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Friday, 3-29

The Bakery Building 

& The Outlet PDX

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The No Fair / Fair reading on Friday night will feature over 60 readers, & will be hosted at two venues simultaneously, the Bakery Building & Outlet PDX. The venues are across the street from each other in a neighborhood full of bars & restaurants, & only one mile east from the conference center.

The poets Catherine Bresner, Andrea Cohen, & Teow Lim Goh will read on behalf of the Diode Poetry Journal. View their work in recent issues of the journal below.

Catherine Bresner
Diode volume 11 number 1

Interrogation of a Landscape

E says there is
a reason for everything
which is just a bad excuse
I am wanting to follow
but what is god if not an oily
stone & this feeling
paper ripping
in the gut

Here all the suicidal
bridges collapse
into one tight fist
in the city that I love
To the barge against
the harbor at 4 o’clock
I am sorry

It isn’t necessarily
a gesture to regret
a day & then another
to assume the position
of at least
one human

I hear some thirsty
talking on the radio
talk about N. Korea
talk about Russia
talk about my uterus

My inclination is to
join something or
not to join something
My inclination is to
watch a grouper fish
pass by the end of the line


—First published in Handsome

Andrea Cohen
Diode volume 10 number 3

No Moon, But


I knew it was
the beekeeper

who touched me,
not because she

tasted of honey,
but because she

was unafraid
of being stung.

Teow Lim Goh
Diode volume 10 number 3

From China Mary
San Francisco, California, 1855.


They say I am a lucky girl—Madame
took a liking to me, bought me
for her house. She gives me silk dresses
and shows me to sit still, my face
turned just slightly away—the men
like it that way, they say. Here the men
are city leaders and merchants and if
they like me, they would take me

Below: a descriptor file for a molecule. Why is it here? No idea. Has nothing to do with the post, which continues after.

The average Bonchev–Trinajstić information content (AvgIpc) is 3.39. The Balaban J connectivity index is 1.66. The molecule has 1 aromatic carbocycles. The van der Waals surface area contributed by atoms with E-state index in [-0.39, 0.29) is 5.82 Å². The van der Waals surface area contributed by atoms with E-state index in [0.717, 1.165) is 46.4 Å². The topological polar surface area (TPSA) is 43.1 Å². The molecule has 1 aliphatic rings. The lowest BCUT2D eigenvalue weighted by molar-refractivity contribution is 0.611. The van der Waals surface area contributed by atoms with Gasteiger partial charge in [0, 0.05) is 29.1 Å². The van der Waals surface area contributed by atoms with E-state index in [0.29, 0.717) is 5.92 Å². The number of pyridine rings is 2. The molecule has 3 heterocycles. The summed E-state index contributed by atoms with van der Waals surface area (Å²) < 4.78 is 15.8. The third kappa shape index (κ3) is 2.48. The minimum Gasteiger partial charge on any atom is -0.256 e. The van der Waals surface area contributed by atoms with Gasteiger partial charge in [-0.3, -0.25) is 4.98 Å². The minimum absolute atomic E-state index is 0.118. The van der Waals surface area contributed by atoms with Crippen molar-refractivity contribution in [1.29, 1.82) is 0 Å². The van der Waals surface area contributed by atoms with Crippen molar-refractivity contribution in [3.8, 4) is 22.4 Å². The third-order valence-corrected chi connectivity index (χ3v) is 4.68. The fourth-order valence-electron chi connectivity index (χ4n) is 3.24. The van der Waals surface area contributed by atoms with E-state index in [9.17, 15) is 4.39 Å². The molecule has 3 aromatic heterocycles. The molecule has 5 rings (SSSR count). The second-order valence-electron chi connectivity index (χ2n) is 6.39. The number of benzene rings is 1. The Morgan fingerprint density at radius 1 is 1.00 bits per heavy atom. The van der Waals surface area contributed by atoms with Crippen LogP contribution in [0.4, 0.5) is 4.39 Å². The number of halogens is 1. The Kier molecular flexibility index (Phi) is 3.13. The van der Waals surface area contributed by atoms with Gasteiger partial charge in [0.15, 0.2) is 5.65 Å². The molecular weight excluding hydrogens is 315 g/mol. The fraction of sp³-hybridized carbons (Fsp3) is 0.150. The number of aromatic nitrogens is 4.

to their parties and shower me
with jewels I can keep—my earnings
in lieu of wages. I could be
in the cribs, they say, serving
any man who stumbles up the alley
smelling of grime and whiskey. Here
I can study English or practice the piano
or learn to powder my face just white
enough to let them see just a hint
of the wild beast of my skin. Here
I want to say, no, leave me alone, no,
get away from me, no, get your hands off
me, but I open my mouth and find
the words have hardened in my throat.


Men sail across the sea, hustle
across the prairie, stumble in the heat
of the desert to come to this place

where you can gather gold
in the rivers. They tell me all this
when they come to the city

looking for women to adore.
Naked, they talk of their exploits
in the mountains, tales

of cards and guns and somehow
they are the hero. Their eyes
drift away and I pick their pockets

for gold, maybe a watch. Their bodies
pulse with rage and heartache
as they press on me.


Some men just want to talk over
dominoes and opium

in the parlor. I help them
write letters to their wives, asking

for children they haven’t
seen for years and parents who are ill.

They tell me about children
born years after they’d left, children

they now consider theirs—what
choice do they have?

At least they have someone waiting
for their return.


There is a man who comes to me
at the beginning of each month.

He does not say much
as he kisses the bruises on my arms, digs
his callused fingers
into the muscles of my back.

Maybe he’s the one
who will buy me out of here.

The other day a letter fell from his pocket.
I flicked it under the bed, read it
when he’s gone.

He has a wife and son at home.


I’m alone in my bed. The moon
casts slivers of light
on the ledge. Stars tell stories
I cannot yet read—